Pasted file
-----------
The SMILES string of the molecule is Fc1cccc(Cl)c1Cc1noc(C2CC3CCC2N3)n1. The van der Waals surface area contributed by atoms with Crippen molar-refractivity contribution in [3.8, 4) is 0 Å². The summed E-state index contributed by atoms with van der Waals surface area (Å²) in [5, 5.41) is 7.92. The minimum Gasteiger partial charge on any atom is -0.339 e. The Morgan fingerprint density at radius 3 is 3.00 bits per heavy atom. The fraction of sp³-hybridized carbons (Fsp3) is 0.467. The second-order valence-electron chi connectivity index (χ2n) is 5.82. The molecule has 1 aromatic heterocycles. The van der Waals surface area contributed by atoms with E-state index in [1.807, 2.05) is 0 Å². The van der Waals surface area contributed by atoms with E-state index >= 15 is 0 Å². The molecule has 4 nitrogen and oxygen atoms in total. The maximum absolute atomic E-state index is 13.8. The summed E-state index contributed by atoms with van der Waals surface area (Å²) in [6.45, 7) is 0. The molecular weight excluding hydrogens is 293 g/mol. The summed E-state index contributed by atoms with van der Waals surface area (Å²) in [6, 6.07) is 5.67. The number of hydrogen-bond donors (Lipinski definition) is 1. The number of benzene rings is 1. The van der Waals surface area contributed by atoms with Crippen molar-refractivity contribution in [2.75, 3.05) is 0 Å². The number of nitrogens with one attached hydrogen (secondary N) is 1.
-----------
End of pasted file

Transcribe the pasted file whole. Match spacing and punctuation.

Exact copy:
The SMILES string of the molecule is Fc1cccc(Cl)c1Cc1noc(C2CC3CCC2N3)n1. The van der Waals surface area contributed by atoms with Crippen molar-refractivity contribution in [3.8, 4) is 0 Å². The summed E-state index contributed by atoms with van der Waals surface area (Å²) in [5, 5.41) is 7.92. The minimum Gasteiger partial charge on any atom is -0.339 e. The Morgan fingerprint density at radius 3 is 3.00 bits per heavy atom. The fraction of sp³-hybridized carbons (Fsp3) is 0.467. The second-order valence-electron chi connectivity index (χ2n) is 5.82. The molecule has 1 aromatic heterocycles. The van der Waals surface area contributed by atoms with E-state index in [1.807, 2.05) is 0 Å². The van der Waals surface area contributed by atoms with E-state index >= 15 is 0 Å². The molecule has 4 nitrogen and oxygen atoms in total. The maximum absolute atomic E-state index is 13.8. The summed E-state index contributed by atoms with van der Waals surface area (Å²) in [6.45, 7) is 0. The molecular weight excluding hydrogens is 293 g/mol. The summed E-state index contributed by atoms with van der Waals surface area (Å²) in [6, 6.07) is 5.67. The number of hydrogen-bond donors (Lipinski definition) is 1. The number of benzene rings is 1. The van der Waals surface area contributed by atoms with Crippen molar-refractivity contribution in [2.75, 3.05) is 0 Å². The number of nitrogens with one attached hydrogen (secondary N) is 1.